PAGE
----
“Dune” by Frank Herbert
If you’re making a list about must-read science fiction, Frank Herbert’s epic pretty much demands a prominent spot. In addition to being a cracking good read in and of itself, it spawned a series that just keeps on trucking, even after Herbert’s death. In addition to the five sequels Herbert himself wrote, his son Brian has spent the past decade further exploring the Dune universe via prequels and sequels co-written with Kevin J. Anderson. The notion of continuing to play in an author’s sandbox after he’s dead and gone is a contentious one, but thankfully Herbert left us one perfect book that stands above all the others. David Lynch filmed an infamous love-it-or-hate-it movie version back in (there’s that year again) 1984, but it definitely took some liberties with the book. The Sci-Fi Channel Dune and Children of Dune miniseries were actually pretty good if you can get past the production values. Really, though, if you’ve never checked out Herbert’s original, book passage to Arrakis for a tale of empires, rebels, and spice ASAP.
“Fahrenheit 451” by Ray Bradbury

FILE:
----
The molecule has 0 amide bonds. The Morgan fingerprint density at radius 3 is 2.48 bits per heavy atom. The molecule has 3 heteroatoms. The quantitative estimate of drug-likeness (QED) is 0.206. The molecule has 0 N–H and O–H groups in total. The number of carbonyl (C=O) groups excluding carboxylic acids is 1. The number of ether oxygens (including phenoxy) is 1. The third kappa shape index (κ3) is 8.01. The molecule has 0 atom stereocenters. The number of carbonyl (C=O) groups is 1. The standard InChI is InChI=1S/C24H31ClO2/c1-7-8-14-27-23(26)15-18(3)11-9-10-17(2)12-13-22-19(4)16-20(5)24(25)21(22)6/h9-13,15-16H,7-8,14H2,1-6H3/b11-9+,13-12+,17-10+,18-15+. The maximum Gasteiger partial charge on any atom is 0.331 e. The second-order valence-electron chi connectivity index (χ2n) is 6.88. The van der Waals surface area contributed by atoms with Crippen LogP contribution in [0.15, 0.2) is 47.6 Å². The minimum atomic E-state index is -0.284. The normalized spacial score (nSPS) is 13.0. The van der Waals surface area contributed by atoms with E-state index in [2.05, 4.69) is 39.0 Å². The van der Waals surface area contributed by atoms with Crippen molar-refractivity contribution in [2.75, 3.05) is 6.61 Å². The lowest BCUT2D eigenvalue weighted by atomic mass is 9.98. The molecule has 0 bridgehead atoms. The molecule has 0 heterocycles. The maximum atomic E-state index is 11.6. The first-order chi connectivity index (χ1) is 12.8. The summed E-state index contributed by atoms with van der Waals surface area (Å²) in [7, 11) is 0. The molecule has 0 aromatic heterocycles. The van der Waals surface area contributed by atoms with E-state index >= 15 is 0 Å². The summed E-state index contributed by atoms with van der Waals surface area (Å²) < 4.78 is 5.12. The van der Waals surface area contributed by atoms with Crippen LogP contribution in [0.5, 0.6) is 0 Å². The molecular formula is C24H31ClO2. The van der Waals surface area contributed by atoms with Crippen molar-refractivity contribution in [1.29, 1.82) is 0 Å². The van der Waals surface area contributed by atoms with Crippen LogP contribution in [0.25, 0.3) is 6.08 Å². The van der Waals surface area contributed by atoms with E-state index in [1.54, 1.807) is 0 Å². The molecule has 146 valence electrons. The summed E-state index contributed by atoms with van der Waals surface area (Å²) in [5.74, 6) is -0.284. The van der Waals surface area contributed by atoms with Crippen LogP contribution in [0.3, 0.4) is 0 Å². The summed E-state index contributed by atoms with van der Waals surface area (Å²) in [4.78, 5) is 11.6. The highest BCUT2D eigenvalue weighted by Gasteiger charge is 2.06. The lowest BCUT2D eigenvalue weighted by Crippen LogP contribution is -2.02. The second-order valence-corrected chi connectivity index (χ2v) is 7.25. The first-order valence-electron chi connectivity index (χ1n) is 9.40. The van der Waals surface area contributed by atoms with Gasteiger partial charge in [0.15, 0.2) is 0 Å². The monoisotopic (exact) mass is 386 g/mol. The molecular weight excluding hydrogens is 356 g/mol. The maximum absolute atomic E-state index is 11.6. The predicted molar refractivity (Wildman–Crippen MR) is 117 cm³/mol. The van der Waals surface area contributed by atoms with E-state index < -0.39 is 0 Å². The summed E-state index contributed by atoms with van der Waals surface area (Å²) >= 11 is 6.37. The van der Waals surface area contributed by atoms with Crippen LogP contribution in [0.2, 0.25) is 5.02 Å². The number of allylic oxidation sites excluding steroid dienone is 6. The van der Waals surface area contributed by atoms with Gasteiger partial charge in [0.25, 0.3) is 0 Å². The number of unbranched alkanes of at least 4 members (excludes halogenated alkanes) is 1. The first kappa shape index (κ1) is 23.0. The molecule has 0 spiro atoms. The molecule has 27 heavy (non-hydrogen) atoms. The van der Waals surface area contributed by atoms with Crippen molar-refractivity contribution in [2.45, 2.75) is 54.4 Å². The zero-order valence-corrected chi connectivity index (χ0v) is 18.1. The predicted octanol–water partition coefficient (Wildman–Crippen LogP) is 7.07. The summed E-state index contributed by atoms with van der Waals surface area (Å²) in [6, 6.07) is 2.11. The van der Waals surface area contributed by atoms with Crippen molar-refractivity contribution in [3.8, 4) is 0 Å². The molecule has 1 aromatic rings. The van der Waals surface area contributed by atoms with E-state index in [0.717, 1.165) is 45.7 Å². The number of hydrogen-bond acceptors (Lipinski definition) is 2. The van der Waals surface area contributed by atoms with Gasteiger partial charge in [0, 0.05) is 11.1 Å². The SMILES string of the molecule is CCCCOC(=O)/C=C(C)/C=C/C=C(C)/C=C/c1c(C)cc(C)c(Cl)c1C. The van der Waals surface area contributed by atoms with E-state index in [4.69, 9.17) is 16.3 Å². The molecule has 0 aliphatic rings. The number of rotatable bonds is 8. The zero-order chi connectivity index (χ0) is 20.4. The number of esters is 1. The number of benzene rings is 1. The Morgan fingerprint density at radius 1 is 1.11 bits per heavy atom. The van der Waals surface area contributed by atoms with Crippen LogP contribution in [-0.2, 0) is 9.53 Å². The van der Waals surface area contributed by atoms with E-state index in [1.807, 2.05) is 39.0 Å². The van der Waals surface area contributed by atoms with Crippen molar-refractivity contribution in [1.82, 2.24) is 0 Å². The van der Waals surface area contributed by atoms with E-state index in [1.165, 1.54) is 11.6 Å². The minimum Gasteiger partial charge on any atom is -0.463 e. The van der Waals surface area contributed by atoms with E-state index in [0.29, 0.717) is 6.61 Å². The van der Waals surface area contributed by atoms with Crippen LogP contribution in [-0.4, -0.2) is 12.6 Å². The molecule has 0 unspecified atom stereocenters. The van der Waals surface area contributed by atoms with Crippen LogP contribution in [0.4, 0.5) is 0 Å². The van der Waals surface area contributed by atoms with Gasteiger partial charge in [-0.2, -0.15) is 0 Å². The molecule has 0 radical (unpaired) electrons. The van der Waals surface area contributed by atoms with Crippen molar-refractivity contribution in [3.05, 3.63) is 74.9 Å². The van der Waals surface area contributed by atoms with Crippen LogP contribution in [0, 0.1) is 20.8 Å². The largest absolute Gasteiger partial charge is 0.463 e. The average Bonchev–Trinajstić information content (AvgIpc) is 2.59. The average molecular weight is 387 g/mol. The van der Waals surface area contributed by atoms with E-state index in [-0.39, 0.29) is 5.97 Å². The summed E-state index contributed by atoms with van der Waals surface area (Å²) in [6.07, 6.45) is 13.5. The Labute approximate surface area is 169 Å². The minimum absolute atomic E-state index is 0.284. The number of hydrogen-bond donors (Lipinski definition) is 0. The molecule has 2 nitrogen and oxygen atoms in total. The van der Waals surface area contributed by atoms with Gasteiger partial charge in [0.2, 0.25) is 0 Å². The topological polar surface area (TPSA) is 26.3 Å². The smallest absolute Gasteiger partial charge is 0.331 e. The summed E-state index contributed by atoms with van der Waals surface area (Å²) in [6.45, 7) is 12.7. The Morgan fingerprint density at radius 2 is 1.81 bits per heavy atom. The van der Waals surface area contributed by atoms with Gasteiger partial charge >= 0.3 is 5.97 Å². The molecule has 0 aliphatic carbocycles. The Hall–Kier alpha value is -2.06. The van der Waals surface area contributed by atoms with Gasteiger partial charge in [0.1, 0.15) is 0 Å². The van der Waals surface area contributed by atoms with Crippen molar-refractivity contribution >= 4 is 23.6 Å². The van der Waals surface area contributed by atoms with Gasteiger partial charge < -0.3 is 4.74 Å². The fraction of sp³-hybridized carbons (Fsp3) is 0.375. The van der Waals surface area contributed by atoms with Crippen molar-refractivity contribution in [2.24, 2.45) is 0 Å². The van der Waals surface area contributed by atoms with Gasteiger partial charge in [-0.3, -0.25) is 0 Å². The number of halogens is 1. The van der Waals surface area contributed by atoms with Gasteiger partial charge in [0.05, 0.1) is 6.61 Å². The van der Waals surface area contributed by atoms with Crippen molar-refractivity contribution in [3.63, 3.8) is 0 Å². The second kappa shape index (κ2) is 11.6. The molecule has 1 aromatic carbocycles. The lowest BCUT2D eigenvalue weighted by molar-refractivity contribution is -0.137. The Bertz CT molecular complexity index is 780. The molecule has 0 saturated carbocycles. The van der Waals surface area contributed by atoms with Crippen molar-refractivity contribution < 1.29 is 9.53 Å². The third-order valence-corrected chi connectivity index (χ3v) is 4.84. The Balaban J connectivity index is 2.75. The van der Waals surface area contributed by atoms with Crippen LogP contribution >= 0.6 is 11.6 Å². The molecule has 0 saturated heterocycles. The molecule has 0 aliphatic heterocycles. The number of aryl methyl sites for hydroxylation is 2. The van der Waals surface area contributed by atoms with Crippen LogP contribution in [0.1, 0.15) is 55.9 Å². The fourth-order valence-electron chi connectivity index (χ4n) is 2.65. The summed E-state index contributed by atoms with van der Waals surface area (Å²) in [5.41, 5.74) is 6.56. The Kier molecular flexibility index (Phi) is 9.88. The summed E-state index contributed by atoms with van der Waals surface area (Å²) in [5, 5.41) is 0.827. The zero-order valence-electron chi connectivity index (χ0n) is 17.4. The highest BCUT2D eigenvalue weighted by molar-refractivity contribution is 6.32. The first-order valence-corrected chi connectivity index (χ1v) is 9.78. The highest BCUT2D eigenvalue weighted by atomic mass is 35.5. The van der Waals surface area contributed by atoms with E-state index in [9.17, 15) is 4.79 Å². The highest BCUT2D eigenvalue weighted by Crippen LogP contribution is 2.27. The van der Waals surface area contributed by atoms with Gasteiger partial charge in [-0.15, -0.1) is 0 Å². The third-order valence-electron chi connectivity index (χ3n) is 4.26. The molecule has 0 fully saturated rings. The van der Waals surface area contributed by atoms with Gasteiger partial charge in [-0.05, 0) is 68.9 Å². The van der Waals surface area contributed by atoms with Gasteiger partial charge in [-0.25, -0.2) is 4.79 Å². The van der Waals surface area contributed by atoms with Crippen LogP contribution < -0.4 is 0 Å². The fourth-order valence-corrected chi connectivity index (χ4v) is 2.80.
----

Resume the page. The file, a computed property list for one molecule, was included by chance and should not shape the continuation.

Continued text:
I’ve had a love/hate relationship with Ray Bradbury’s classic tale of the dangers of censorship and the power of books over the years. On the love side, it was one of the few science fiction books in the curriculum back when I was a wee lad, and I was always eager to get credit for reading something I would have read on my own anyway. On the bad side, the book store I worked at during college had a tradition of setting up a display for “Banned Books Week,” and it inevitably showed a loop of the old lady atop the burning book pile that played over and over and over again, until I wanted to set her on fire myself. Unless she’s made of books. That would be wrong. I doubt anyone managed to make it through junior high without reading Fahrenheit 451, but if you are that unlikely soul, get on that, would you? Mel Gibson notoriously tried to get a new movie version of Bradbury’s classic up and going for years, but it seems to be well and truly dead.